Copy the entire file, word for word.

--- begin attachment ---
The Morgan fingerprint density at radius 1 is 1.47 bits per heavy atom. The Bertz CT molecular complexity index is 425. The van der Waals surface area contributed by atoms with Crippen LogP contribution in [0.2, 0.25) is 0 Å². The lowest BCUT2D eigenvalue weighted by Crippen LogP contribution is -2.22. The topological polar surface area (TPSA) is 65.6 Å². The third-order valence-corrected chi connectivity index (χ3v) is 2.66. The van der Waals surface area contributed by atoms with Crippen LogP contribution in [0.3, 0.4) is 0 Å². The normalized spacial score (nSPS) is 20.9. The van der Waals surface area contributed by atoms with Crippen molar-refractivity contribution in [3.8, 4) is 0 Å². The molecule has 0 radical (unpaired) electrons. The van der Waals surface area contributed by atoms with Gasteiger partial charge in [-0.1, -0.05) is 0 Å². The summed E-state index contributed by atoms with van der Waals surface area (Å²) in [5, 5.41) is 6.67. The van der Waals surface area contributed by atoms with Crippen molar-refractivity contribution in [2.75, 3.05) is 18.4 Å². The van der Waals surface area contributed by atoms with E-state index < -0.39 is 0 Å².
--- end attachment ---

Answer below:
The Morgan fingerprint density at radius 1 is 1.47 bits per heavy atom. The Bertz CT molecular complexity index is 425. The van der Waals surface area contributed by atoms with Crippen LogP contribution in [0.2, 0.25) is 0 Å². The lowest BCUT2D eigenvalue weighted by Crippen LogP contribution is -2.22. The topological polar surface area (TPSA) is 65.6 Å². The third-order valence-corrected chi connectivity index (χ3v) is 2.66. The van der Waals surface area contributed by atoms with Crippen LogP contribution in [0.3, 0.4) is 0 Å². The normalized spacial score (nSPS) is 20.9. The van der Waals surface area contributed by atoms with Crippen molar-refractivity contribution in [3.8, 4) is 0 Å². The molecule has 0 radical (unpaired) electrons. The van der Waals surface area contributed by atoms with Gasteiger partial charge in [-0.1, -0.05) is 0 Å². The summed E-state index contributed by atoms with van der Waals surface area (Å²) in [5, 5.41) is 6.67. The van der Waals surface area contributed by atoms with Crippen molar-refractivity contribution in [2.75, 3.05) is 18.4 Å². The van der Waals surface area contributed by atoms with E-state index < -0.39 is 0 Å².